Evolution, Problems and Prospects
Edited by David Lane
Chapter 11: Progress Towards Financial Stability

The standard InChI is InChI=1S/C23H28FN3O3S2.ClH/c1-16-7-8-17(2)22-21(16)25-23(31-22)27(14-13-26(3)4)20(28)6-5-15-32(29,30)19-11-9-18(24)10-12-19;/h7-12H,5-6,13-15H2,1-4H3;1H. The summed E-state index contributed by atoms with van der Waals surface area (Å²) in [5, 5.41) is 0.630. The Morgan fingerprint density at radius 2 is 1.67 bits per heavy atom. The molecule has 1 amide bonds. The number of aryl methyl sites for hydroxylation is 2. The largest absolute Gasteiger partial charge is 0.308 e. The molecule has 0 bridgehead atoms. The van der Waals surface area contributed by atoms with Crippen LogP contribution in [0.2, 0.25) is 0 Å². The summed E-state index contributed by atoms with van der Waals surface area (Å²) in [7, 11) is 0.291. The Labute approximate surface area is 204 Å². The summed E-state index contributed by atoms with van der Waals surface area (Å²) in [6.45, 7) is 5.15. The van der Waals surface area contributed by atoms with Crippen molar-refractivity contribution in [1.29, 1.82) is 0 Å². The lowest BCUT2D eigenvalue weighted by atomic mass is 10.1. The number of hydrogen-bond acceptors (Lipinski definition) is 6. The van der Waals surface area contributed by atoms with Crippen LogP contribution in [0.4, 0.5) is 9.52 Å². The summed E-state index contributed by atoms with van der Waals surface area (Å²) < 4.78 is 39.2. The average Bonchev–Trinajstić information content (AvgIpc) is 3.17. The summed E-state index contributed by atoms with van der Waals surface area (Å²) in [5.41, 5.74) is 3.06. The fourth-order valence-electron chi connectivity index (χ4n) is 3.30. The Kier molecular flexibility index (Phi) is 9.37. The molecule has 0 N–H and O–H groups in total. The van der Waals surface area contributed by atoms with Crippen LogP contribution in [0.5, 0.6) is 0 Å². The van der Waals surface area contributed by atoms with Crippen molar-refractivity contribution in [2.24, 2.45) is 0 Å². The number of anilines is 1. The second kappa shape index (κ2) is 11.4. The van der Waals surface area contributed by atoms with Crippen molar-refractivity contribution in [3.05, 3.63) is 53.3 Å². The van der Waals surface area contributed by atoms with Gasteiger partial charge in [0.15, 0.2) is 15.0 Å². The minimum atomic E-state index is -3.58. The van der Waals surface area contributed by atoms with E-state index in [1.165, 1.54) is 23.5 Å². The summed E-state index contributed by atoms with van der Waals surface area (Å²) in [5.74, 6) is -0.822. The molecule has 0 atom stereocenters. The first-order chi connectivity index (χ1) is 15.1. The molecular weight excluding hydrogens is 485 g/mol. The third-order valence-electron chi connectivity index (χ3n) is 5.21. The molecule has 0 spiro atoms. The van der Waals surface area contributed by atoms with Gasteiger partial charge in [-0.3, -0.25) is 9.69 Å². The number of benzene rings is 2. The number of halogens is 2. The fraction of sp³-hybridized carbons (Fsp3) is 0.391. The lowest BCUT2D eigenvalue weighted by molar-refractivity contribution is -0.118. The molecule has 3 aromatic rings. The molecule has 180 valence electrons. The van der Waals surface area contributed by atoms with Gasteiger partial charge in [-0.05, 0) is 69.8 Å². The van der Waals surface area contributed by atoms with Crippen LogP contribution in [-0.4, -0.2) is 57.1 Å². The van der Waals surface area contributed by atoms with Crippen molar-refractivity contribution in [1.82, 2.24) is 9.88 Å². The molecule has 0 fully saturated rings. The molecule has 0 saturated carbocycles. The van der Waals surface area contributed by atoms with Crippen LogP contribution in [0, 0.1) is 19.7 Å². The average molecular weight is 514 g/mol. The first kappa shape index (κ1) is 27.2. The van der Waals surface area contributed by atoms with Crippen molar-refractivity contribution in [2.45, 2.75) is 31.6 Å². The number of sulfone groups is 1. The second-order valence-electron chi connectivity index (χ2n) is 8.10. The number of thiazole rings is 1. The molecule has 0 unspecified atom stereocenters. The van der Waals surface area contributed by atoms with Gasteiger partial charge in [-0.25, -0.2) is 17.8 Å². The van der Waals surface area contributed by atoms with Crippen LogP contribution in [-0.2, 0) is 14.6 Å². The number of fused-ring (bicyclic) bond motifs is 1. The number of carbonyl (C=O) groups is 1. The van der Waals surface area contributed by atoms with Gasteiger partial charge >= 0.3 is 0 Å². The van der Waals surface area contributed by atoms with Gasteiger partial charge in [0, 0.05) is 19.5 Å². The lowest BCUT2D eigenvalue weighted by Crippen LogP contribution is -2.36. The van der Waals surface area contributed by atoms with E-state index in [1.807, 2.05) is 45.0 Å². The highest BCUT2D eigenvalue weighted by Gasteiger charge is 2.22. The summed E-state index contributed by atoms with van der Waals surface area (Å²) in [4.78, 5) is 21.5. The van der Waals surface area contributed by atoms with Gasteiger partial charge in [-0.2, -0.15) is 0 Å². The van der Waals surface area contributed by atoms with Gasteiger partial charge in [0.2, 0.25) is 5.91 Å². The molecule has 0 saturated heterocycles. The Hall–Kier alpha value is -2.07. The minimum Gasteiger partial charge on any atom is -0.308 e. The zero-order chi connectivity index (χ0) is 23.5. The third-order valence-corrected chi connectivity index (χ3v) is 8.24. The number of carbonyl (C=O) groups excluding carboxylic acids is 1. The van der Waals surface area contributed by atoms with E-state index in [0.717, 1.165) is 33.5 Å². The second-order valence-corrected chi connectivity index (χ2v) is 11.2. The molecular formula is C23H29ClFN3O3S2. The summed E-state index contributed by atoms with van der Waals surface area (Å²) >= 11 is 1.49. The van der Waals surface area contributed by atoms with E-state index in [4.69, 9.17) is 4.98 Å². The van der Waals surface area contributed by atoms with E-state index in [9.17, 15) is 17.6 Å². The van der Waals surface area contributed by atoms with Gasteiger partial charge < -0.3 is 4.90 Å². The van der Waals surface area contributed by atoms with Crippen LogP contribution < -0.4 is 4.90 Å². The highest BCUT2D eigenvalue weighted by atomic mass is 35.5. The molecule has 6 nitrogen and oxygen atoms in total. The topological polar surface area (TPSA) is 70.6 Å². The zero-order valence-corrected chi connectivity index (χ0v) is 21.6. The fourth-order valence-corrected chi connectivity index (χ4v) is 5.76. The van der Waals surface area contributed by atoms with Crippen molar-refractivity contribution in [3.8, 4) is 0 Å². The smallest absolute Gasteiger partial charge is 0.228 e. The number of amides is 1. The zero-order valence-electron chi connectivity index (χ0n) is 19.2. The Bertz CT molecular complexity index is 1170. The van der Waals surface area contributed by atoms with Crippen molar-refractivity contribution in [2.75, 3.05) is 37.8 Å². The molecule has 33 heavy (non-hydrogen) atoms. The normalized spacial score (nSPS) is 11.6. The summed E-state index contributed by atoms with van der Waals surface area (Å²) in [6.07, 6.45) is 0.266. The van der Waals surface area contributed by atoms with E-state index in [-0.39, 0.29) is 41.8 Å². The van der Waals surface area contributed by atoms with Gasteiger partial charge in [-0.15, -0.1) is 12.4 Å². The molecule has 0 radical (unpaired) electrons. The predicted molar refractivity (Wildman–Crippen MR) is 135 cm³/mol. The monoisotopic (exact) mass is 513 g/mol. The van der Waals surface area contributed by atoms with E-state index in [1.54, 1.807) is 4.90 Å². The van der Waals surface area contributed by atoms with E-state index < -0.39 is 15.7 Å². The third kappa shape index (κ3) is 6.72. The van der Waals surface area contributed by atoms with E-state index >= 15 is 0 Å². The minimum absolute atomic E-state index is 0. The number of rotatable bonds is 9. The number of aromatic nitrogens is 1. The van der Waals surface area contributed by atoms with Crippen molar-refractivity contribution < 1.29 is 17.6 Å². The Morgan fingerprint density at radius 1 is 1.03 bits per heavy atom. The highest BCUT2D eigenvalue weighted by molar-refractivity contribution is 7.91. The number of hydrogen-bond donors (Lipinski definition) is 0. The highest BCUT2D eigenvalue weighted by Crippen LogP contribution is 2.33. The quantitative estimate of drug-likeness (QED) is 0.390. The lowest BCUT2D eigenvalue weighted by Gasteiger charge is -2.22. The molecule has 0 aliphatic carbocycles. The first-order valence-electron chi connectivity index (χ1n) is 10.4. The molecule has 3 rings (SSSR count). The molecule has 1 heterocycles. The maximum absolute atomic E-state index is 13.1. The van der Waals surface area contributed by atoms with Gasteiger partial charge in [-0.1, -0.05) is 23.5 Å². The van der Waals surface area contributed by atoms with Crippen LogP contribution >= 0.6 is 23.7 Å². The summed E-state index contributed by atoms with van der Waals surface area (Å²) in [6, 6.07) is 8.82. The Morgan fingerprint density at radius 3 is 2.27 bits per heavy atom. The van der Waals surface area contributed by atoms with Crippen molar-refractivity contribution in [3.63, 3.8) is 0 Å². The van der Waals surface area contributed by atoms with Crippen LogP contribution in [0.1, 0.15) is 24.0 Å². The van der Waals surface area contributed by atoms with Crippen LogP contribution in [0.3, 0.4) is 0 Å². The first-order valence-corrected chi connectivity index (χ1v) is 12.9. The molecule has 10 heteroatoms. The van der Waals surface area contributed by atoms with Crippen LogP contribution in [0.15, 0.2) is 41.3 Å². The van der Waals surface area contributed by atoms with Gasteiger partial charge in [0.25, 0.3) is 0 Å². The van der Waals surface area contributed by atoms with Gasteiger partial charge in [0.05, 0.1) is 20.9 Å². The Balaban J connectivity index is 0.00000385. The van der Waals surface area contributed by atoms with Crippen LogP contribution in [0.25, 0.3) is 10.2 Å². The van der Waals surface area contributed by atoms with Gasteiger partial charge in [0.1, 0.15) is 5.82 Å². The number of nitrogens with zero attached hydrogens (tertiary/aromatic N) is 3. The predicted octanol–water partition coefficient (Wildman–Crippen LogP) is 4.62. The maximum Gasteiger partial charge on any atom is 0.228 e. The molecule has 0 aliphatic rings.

11. Progress towards ﬁnancial stability Brigitte Granville1 INTRODUCTION However unforeseen, the consequences of the Russian default on over $40 billion-worth of debt in August 1998 extended to a perceived threat to the stability of the global ﬁnancial system. This perception was reﬂected in the actions of the US Federal Reserve in the autumn of 1998: rapid monetary easing, and the move to arrange a rescue for Long Term Capital Management (LTCM) from insolvency as a result of the Russian crisis. The experience of Russia and the other major emerging countries caught up in the ﬁnancial market crises of 1997–98 has informed IMF-led attempts to develop Codes and Standards (C&S) and measures for ﬁnancial crisis prevention and cure as part of a renewed ‘International Financial Architecture’ (IFA).2 Standards of good practice have been codiﬁed in Reports on the Observance of Standards and Codes (ROSCs). The IMF’s ‘Article IV’ report on Russia of July 2000 (made public by the Russian authorities in October 2000) referred to the fact that a ROSC had been completed. This paper begins with an overview of the state of the Russian economy against the background of the 1998 crisis and hence the systemic risks contained in the problems of Russia’s transition. This provides the necessary context for making sense both of detailed policy work related to the implementation of C&S and, in some areas, of the absence of any such work. In addition, the economic background is essential to distinguish the...
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